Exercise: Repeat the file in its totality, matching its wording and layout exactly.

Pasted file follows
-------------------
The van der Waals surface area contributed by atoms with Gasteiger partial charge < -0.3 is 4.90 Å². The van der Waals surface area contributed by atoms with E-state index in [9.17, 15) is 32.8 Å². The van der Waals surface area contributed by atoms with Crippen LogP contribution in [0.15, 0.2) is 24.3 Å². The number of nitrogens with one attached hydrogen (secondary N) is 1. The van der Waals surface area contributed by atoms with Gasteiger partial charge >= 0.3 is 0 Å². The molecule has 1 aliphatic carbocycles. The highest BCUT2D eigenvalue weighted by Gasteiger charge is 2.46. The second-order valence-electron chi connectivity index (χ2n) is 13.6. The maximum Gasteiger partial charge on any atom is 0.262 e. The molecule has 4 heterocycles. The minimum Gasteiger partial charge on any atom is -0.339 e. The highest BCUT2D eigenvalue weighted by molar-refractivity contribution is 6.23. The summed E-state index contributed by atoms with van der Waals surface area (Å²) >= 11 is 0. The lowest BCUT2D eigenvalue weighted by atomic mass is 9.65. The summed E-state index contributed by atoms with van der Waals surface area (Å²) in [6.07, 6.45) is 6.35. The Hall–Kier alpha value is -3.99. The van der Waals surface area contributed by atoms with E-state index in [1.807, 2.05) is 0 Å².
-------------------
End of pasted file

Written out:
The van der Waals surface area contributed by atoms with Gasteiger partial charge < -0.3 is 4.90 Å². The van der Waals surface area contributed by atoms with E-state index in [9.17, 15) is 32.8 Å². The van der Waals surface area contributed by atoms with Crippen LogP contribution in [0.15, 0.2) is 24.3 Å². The number of nitrogens with one attached hydrogen (secondary N) is 1. The van der Waals surface area contributed by atoms with Gasteiger partial charge >= 0.3 is 0 Å². The molecule has 1 aliphatic carbocycles. The highest BCUT2D eigenvalue weighted by Gasteiger charge is 2.46. The second-order valence-electron chi connectivity index (χ2n) is 13.6. The maximum Gasteiger partial charge on any atom is 0.262 e. The molecule has 4 heterocycles. The minimum Gasteiger partial charge on any atom is -0.339 e. The highest BCUT2D eigenvalue weighted by molar-refractivity contribution is 6.23. The summed E-state index contributed by atoms with van der Waals surface area (Å²) >= 11 is 0. The lowest BCUT2D eigenvalue weighted by atomic mass is 9.65. The summed E-state index contributed by atoms with van der Waals surface area (Å²) in [6.07, 6.45) is 6.35. The Hall–Kier alpha value is -3.99. The van der Waals surface area contributed by atoms with E-state index in [1.807, 2.05) is 0 Å².